On one side of the issue, there’s a group called “No Higher Taxes for Maine.” On the other side, there are two organizations: “Still Fed Up With Taxes” and “Vote Yes to Reject New Taxes.”

The tax question on the June ballot appears to pit fiscal conservatives against fiscal conservatives. For once, the beleaguered taxpayers of Maine can’t lose.

Just kidding. Of course they’ll lose.

Despite these political action committees’ tight-fisted titles, none of them has the slightest intention of reducing your taxes. In fact, all the participants actually claim they’re in favor of maintaining the status quo, although one side is promising a status quo that will screw over a slightly different bunch of people, while the other side is in favor of continuing to screw over the same folks.

Which choice you make between these unattractive alternatives could come down to credibility. But since both camps are about as believable as Bigfoot sightings, a solid argument can be made for skipping this question altogether and moving on to the lies being told about the bond issues and gubernatorial candidates.

Nevertheless, I’ll attempt to explain tax reform, using easy-to-understand phrases, such as “fundamentally misleading,” “deliberately inaccurate” and “twisted in ways that are unappealing, uncomfortable and, quite possibly, unnatural.”

Last year, Democrats in the Legislature passed a bill that reduced the state income tax from a maximum rate of 8.5 percent (which nearly everyone pays on most of their income, because Maine’s tax brackets are about as progressive as a Tea Party convention) to a flat rate of 6.5 percent for all but the richest taxpayers. To cover the resulting loss in revenue, the measure called for broadening the sales tax to cover some products and services that had previously been exempt and raising the meals-and-lodging tax from 7 to 8.5 percent.

Republicans opposed the bill, because … well, mostly because it was supported by Democrats.

For decades, the GOP, both locally and nationally, had advocated replacing taxes on income with taxes on consumption, on the grounds that such a system gave people more control over how much they paid the government.

For just as long, Democrats opposed the idea, claiming it would harm the poor and benefit only the wealthy. Sometime in the last decade, the parties got bored making the same old arguments and agreed to swap positions.

Before the bill became law, Democratic Gov. John Baldacci tinkered with it to make it fairer, by which he meant fairer for ski areas and people who sell mansions, both of which were exempted from the expanded sales tax for the very good reason that they were represented by high-priced lobbyists who were close allies of the governor.

Once Baldacci signed this much-improved version of the legislation into law, Republicans set about gathering signatures to force a People’s Veto referendum. They succeeded in collecting more than enough names through a method known as “lying through their Sarah Palin-esque teeth.”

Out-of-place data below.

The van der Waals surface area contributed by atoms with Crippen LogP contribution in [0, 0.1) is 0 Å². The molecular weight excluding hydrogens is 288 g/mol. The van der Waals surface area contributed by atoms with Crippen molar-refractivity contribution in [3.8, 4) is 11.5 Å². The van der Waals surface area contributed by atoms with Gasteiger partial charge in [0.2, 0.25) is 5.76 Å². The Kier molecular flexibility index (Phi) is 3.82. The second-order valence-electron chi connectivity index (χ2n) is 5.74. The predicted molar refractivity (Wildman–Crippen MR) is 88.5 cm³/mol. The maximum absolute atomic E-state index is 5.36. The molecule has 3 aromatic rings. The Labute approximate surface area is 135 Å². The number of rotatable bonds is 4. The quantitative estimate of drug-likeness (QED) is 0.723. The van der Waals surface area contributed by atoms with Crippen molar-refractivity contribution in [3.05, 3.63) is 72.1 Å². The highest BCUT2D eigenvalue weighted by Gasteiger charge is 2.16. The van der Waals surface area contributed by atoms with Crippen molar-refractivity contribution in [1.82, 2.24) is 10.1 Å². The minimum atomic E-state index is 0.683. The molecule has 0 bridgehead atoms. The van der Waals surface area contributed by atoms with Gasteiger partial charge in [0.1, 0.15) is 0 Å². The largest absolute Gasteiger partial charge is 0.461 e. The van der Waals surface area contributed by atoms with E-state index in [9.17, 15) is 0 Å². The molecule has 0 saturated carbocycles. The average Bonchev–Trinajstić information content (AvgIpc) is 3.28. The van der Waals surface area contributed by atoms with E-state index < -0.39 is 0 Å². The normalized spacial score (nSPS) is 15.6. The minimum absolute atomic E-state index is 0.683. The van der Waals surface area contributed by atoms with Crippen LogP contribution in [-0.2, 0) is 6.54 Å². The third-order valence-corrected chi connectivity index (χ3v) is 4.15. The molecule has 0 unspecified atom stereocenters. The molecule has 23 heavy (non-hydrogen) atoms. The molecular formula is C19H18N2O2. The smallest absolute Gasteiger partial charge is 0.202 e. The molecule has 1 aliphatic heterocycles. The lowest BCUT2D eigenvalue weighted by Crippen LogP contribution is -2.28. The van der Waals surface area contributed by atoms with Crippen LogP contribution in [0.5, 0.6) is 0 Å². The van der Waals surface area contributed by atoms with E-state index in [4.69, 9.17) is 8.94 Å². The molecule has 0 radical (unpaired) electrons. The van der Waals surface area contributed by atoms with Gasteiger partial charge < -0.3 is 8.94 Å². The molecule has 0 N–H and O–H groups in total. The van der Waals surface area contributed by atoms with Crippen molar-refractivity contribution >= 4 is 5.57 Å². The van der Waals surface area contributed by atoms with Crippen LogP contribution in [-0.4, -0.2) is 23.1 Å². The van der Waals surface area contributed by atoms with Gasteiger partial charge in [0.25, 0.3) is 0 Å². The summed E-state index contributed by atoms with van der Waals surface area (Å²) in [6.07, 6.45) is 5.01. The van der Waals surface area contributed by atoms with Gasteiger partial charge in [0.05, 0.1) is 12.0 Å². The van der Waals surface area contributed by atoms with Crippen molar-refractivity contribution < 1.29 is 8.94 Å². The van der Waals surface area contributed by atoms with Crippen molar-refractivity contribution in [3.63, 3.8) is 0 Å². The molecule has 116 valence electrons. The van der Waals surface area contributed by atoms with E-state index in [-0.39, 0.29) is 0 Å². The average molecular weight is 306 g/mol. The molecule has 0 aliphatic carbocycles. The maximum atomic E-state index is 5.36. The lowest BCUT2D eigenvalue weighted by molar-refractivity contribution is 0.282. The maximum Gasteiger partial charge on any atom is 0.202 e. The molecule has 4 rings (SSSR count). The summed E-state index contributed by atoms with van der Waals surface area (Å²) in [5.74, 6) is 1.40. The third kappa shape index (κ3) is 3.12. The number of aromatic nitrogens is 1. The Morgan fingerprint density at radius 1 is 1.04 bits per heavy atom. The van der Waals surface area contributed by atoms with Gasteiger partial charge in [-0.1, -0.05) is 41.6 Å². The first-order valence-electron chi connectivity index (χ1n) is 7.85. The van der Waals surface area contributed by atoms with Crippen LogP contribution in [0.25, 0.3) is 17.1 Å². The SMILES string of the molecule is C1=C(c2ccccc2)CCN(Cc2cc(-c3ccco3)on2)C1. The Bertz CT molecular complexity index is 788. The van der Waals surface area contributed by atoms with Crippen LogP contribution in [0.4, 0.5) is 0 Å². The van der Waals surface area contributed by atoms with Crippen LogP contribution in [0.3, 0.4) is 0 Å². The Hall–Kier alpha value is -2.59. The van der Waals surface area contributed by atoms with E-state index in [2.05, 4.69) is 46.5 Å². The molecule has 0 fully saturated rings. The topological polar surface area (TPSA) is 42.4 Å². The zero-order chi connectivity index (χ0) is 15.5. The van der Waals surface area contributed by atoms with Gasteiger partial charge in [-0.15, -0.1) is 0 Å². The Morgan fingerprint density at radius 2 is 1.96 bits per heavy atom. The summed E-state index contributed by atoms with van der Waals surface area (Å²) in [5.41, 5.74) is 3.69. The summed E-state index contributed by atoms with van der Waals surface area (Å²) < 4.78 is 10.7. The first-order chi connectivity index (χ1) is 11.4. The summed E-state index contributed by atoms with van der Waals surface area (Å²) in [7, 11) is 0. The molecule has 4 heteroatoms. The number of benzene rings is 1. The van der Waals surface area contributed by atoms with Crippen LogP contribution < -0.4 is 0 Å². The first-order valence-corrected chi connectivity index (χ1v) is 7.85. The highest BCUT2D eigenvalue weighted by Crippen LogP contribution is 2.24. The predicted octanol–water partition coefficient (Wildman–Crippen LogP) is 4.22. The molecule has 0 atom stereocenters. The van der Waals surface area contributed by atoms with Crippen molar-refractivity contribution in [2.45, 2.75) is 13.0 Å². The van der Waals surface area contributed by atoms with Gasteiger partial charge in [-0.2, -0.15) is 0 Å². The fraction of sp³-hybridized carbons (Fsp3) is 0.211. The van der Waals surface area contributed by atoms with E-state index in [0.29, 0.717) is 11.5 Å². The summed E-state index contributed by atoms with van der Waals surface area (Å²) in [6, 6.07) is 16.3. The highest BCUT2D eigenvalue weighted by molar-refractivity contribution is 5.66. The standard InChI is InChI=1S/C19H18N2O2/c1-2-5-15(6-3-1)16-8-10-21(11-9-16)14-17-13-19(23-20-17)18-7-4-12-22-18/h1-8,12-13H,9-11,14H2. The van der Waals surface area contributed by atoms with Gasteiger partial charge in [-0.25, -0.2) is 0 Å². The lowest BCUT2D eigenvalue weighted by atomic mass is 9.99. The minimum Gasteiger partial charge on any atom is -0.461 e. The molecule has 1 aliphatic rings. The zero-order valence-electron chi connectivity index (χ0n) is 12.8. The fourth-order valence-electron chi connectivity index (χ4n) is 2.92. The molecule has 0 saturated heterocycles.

Petition circulators told voters the Democrats’ bill would tax haircuts and create death panels. In reality, it would create haircuts and tax death panels.

The GOP also resorted to the sordid tactic employed nationally against health-care reform: Pretend it’s more complicated than it really is.

In a newspaper op-ed, Republican state Rep. Jonathan McKane claimed the legislation had been “jammed through the Legislature at lightning speed last June, with no hearing, no work session and no real debate.”

In fact, over the nearly two years it took to pass the measure, it had had all those things in excess.

Democrats, concerned that the GOP was achieving hogwash superiority, promptly rolled out their own cock-and-bull stories. Wick Johnson, the head of No Higher Taxes, did a radio interview recently in which he claimed the plan would result in “great tax relief.” He also said, “Everybody does enjoy lower taxes because of this.”

In reality, the promised relief most families would receive will be almost imperceptible, about three bucks a week. And 13 percent of Mainers won’t even get that. They’ll end up paying more.

When it came to the Republican claim that once this change was in place, Democrats would raise taxes, Johnson apparently wasn’t clever enough to fib. “There are many places where we should be more aggressive [in taxing],” he said.

That slip-up aside, neither party is being truthful.

When all this is over — no matter who wins — you’ll end up paying about the same amount in state taxes as you do now. The only issue is how you prefer to have those funds extracted from your bank account.

If you’d rather pay through the income tax, you’ll vote “yes” for the Republicans’ People’s Veto.

If the sales tax is easier, you’ll vote “no” to preserve the Democrats’ reform plan.

If you opt for “none of the above,” you’ll catch the next bus for New Hampshire.

Before they start taxing e-mails, send your comments to me at aldiamon@herniahill.net.